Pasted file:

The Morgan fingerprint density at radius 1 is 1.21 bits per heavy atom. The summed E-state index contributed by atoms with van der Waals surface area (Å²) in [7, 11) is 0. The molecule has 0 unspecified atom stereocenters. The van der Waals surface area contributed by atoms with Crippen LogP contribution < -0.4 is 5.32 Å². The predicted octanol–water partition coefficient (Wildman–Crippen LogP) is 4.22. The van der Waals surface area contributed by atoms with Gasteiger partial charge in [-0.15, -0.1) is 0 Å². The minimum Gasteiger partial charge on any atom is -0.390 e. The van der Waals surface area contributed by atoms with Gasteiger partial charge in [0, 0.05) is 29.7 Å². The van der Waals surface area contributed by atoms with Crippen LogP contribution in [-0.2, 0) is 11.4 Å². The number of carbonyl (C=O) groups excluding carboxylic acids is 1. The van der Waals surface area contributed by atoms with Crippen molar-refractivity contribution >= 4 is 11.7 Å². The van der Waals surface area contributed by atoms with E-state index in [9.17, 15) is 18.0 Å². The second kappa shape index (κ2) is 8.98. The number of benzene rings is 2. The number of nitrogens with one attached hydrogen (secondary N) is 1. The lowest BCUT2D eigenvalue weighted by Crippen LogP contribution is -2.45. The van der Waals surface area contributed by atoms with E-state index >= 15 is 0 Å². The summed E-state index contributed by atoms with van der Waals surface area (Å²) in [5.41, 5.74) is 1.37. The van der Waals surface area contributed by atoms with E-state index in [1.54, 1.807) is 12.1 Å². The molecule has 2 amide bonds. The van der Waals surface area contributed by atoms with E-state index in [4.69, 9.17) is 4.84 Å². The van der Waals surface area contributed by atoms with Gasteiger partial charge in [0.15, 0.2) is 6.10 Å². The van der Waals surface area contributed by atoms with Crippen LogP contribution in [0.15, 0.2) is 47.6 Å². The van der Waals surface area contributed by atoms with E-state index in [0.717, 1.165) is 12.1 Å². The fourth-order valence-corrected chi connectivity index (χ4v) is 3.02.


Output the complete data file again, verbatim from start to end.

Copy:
The Morgan fingerprint density at radius 1 is 1.21 bits per heavy atom. The summed E-state index contributed by atoms with van der Waals surface area (Å²) in [7, 11) is 0. The molecule has 0 unspecified atom stereocenters. The van der Waals surface area contributed by atoms with Crippen LogP contribution < -0.4 is 5.32 Å². The predicted octanol–water partition coefficient (Wildman–Crippen LogP) is 4.22. The van der Waals surface area contributed by atoms with Gasteiger partial charge in [-0.15, -0.1) is 0 Å². The minimum Gasteiger partial charge on any atom is -0.390 e. The van der Waals surface area contributed by atoms with Gasteiger partial charge in [0, 0.05) is 29.7 Å². The van der Waals surface area contributed by atoms with Crippen LogP contribution in [-0.2, 0) is 11.4 Å². The number of carbonyl (C=O) groups excluding carboxylic acids is 1. The van der Waals surface area contributed by atoms with Crippen molar-refractivity contribution >= 4 is 11.7 Å². The van der Waals surface area contributed by atoms with E-state index in [9.17, 15) is 18.0 Å². The second kappa shape index (κ2) is 8.98. The number of benzene rings is 2. The number of nitrogens with one attached hydrogen (secondary N) is 1. The lowest BCUT2D eigenvalue weighted by Crippen LogP contribution is -2.45. The van der Waals surface area contributed by atoms with E-state index >= 15 is 0 Å². The summed E-state index contributed by atoms with van der Waals surface area (Å²) in [5.41, 5.74) is 1.37. The van der Waals surface area contributed by atoms with E-state index in [1.54, 1.807) is 12.1 Å². The molecule has 2 amide bonds. The van der Waals surface area contributed by atoms with E-state index in [4.69, 9.17) is 4.84 Å². The van der Waals surface area contributed by atoms with Gasteiger partial charge in [0.15, 0.2) is 6.10 Å². The van der Waals surface area contributed by atoms with Crippen LogP contribution in [0.15, 0.2) is 47.6 Å². The van der Waals surface area contributed by atoms with E-state index in [0.717, 1.165) is 12.1 Å². The fourth-order valence-corrected chi connectivity index (χ4v) is 3.02.